A Promise — Ada Cambridge

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Should’st thou, in grip of dread disease,
Foresee the day when thou must die,
With no more hope of life or ease,
But only, lingering, to lie
While torturing hours go slowly by;
Thy brain awake, thy nerves alive
To thine extremest agony,
And all in vain to rave or strive: —
O my beloved, if this should be,
Call me — and I will set thee free.

2.

Murder! And thou to judgment hurled —
Cut off from some few days of grace —
Thus will it be to that hard world
Which fits one law to every case,
And dooms all rebels to disgrace.
But to us twain, who stand above
Conventioned rules, unbound, unclassed,
A solemn sacrament of love,
More true than kisses in the past —
Love’s costliest tribute, and the last.

3.

Thy grateful hand, unclenched, shall seek
The hand that gave thee thy release;
Thy darkening eyes shall dumbly speak
Of scorching pangs that sink and cease —
Of anguish drowned in rest and peace.
And I that terrible farewell,
Despairing but content, shall take,
Knowing that I have served thee well —
I, that would dare the rack and stake,
The flames of hell, for thy dear sake.

4.

The law may hang me for my crime,
Just or unjust, I’ll not complain.
‘Twere better than to live my time
Bereaved and broken, and to wane,
Slow inch by inch, in useless pain;
Alone, unhelped, uncomforted,
In mine own last extremity;
No faithful lover by my bed
To do what thou would’st do for me.
And I shall want to die with thee.

 

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To You

Whoever you are, I fear you are walking the walks of
dreams,
I fear these supposed realities are to melt from under your
feet and hands,
Even now your features, joys, speech, house, trade, manners,
troubles, follies, costume, crimes, dissipate away from you,
Your true soul and body appear before me,
They stand forth out of affairs, out of commerce, shops,
work, farms, clothes, the house, buying, selling, eating,
drinking, suffering, dying.

Whoever you are, now I place my hand upon you, that you
be my poem,
I whisper with my lips close to your ear,
I have loved many women and men, but I love none better
than you.

O I have been dilatory and dumb,
I should have made my way straight to you long ago,
I should have blabb’d nothing but you, I should have chanted
nothing but you.

I will leave all and come and make the hymns of you,
None has understood you, but I understand you,
None has done justice to you, you have not done justice to
yourself,
None but has found you imperfect, I only find no
imperfection in you,
None but would subordinate you, I only am he who will
never consent to subordinate you,
I only am he who places over you no master, owner, better,
God, beyond what waits intrinsically in yourself.

Painters have painted their swarming groups and the centre-
figure of all,
From the head of the centre-figure spreading a nimbus of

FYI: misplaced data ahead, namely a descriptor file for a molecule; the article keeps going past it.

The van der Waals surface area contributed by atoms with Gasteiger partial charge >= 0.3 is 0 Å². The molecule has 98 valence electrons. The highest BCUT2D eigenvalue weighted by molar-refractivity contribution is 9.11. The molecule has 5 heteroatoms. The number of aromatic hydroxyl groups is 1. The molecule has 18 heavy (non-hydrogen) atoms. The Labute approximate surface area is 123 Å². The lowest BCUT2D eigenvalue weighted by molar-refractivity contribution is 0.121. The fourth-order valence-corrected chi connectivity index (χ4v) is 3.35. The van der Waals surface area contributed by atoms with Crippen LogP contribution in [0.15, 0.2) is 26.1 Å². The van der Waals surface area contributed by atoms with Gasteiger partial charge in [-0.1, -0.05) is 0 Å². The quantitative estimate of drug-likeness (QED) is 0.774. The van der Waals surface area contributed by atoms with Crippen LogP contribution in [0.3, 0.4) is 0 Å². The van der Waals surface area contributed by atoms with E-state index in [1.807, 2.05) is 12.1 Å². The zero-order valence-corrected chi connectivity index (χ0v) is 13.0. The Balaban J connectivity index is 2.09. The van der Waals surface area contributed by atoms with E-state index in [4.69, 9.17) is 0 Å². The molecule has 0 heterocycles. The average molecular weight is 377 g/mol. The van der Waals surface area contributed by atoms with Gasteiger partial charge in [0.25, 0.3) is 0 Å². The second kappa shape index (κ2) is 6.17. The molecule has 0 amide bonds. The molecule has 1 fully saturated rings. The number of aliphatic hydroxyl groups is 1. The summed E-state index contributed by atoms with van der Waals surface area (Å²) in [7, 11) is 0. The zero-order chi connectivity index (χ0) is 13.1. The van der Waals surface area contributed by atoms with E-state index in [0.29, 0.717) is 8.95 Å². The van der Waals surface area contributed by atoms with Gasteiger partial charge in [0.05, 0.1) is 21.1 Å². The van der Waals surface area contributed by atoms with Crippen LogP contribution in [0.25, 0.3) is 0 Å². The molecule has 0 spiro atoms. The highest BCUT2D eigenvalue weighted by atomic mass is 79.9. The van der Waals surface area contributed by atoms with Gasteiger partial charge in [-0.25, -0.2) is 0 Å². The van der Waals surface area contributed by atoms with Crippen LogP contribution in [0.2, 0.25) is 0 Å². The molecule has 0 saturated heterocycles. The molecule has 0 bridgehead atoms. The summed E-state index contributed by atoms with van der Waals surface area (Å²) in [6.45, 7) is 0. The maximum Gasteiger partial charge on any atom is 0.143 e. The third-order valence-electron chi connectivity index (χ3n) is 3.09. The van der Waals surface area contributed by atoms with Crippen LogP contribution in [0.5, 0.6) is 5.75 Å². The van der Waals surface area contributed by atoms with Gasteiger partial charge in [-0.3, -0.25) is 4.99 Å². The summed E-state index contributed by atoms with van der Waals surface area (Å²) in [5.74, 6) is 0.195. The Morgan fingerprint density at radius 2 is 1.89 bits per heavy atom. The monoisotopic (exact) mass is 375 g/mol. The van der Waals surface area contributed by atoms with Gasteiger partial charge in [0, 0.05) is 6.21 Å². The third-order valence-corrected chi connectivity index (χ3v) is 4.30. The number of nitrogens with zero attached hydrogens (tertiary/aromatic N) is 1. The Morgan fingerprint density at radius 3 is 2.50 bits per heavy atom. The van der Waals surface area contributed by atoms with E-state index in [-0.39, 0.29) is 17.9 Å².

gold-color’d light,
But I paint myriads of heads, but paint no head without its
nimbus of gold-color’d light,
From my hand from the brain of every man and woman it
streams, effulgently flowing forever.

O I could sing such grandeurs and glories about you!
You have not known what you are, you have slumber’d upon
yourself all your life,
Your eyelids have been the same as closed most of the time,
What you have done returns already in mockeries,
(Your thrift, knowledge, prayers, if they do not return in
mockeries, what is their return?)

The mockeries are not you,
Underneath them and within them I see you lurk,
I pursue you where none else has pursued you,
Silence, the desk, the flippant expression, the night, the
accustom’d routine, if these conceal you from others or
from yourself, they do not conceal you from me,
The shaved face, the unsteady eye, the impure complexion, if
these balk others they do not balk me,
The pert apparel, the deform’d attitude, drunkenness, greed,
premature death, all these I part aside.

There is no endowment in man or woman that is not tallied
in you,
There is no virtue, no beauty in man or woman, but as good
is in you,
No pluck, no endurance in others, but as good is in you,
No pleasure waiting for others, but an equal pleasure waits
for you.

As for me, I give nothing to any one except I give the like
carefully to you,
I sing the songs of the glory of none, not God, sooner than
I sing the songs of the glory of you.

Whoever you are! claim your own at an hazard!
These shows of the East and West are tame compared to you,
These immense meadows, these interminable rivers, you are
immense and interminable as they,
These furies, elements, storms, motions of Nature, throes of
apparent dissolution, you are he or she who is master or
mistress over them,
Master or mistress in your own right over Nature, elements,
pain, passion, dissolution.

The hopples fall from your ankles, you find an unfailing
sufficiency,
Old or young, male or female, rude, low, rejected by the rest,
whatever you are promulges itself,
Through birth, life, death, burial, the means are provided,
nothing is scanted,
Through angers, losses, ambition, ignorance, ennui, what
you are picks its way.

 

–  Walt Whitman